And then somehow blanked on BEY which I do know well most days so was thinking BEa or BEe. I also know most of Fleetwood Mac's songs but not their titles. Plus UNIX crossing the song title is a genuine natick even if it is a Monday variety of the ilk. And of course the U slipped my mind so I had to go from A to U and, not remembering the factoid in the clue had to pause at every possible letter thsat sounded at all likely.
And still finished in just a tad over my Monday average.

I finally answered Anonymous late last night. I hope he answered there so those who do not care won't be bothered. Some might be interested. So @Anonymous I have answer your questions and give you some in return.

Rube 8:52 AM  

I don't bother with Monday Tues or weds as they are more of a chore than a diversion for me but given how much ire arose yesterday I decided to take a look.

Good move by you to split the posts.

bocamp 9:00 AM  

Thx Andre & Doug for a fine Mon. puz to get the solving week off to a good start! :)

Med solve.

Good start in the NW, moving on to the NE, then down south to finish up at BEY (where I couldn't recall the 'y'). Had to spend some some on parsing GO YOUR OWN WAY, and Bob was my uncle. :)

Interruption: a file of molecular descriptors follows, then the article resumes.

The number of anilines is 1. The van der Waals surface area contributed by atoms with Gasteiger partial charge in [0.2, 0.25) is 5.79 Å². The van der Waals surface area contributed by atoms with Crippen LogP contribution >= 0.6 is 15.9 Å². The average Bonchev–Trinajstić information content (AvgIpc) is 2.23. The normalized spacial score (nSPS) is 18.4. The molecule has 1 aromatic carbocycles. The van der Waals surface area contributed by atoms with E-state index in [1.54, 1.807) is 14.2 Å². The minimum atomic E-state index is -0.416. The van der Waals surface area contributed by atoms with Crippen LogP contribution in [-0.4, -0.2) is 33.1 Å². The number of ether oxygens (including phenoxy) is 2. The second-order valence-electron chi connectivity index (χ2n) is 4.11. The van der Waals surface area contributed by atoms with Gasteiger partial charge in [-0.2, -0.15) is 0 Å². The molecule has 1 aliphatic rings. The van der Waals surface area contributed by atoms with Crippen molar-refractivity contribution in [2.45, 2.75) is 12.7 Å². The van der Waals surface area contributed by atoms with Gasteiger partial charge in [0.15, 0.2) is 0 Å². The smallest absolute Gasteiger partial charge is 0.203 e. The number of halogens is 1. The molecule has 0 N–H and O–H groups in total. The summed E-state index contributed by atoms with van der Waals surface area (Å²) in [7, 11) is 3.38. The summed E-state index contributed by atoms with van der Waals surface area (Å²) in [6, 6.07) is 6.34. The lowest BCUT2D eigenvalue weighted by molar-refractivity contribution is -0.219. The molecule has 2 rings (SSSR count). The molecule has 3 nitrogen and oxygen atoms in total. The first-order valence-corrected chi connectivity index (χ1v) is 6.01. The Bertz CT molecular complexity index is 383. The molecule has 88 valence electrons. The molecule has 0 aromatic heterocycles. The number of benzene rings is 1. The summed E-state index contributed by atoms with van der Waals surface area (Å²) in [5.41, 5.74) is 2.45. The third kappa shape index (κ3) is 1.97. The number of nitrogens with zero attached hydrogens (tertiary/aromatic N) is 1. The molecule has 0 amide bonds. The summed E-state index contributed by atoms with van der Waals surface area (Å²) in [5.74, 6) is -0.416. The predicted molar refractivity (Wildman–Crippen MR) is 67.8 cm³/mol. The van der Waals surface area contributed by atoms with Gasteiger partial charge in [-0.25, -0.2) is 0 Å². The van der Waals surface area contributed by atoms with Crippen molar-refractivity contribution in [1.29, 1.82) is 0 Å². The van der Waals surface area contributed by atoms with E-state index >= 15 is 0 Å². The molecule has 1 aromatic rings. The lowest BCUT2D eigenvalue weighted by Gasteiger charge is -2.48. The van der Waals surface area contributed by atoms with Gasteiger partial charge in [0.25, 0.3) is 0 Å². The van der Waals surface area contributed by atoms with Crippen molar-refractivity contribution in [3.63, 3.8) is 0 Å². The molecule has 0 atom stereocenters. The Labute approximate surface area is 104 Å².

Remember the Wah-WATUSI ~ The Orlons from the day.

Wah, wah-a Watusi
C'mon and take a chance and get-a with this dance
Wah, wah-a Watusi
Oh, baby, it's the dance made-a for romance
(Shoo-bop, shoo-bop, ahh)

Baby, baby, when you do the twist
Never, never do you get yourself kissed
'Cause you're always dancin' far apart
The Watusi, girl, is-a really smart

Wah, wah-a Watusi
C'mon and take a chance and get-a with this dance

Finally finished the cryptic; had a lucky guess as to the position of two letters at 14D. Haven't yet fully understood all the clues, so not 'full value for the win' at this point.

yd pg -1

Peace ~ Empathy ~ Kindness to all 🕊

Nancy 9:18 AM  

@Barbara S -- I loved the book you've taken your quotation from today. Passages such as you cited -- and there were many, many, many of them! -- helped reinforce my conviction that France is the most civilized country in the world. When you cook and eat that well, how can you not be? :)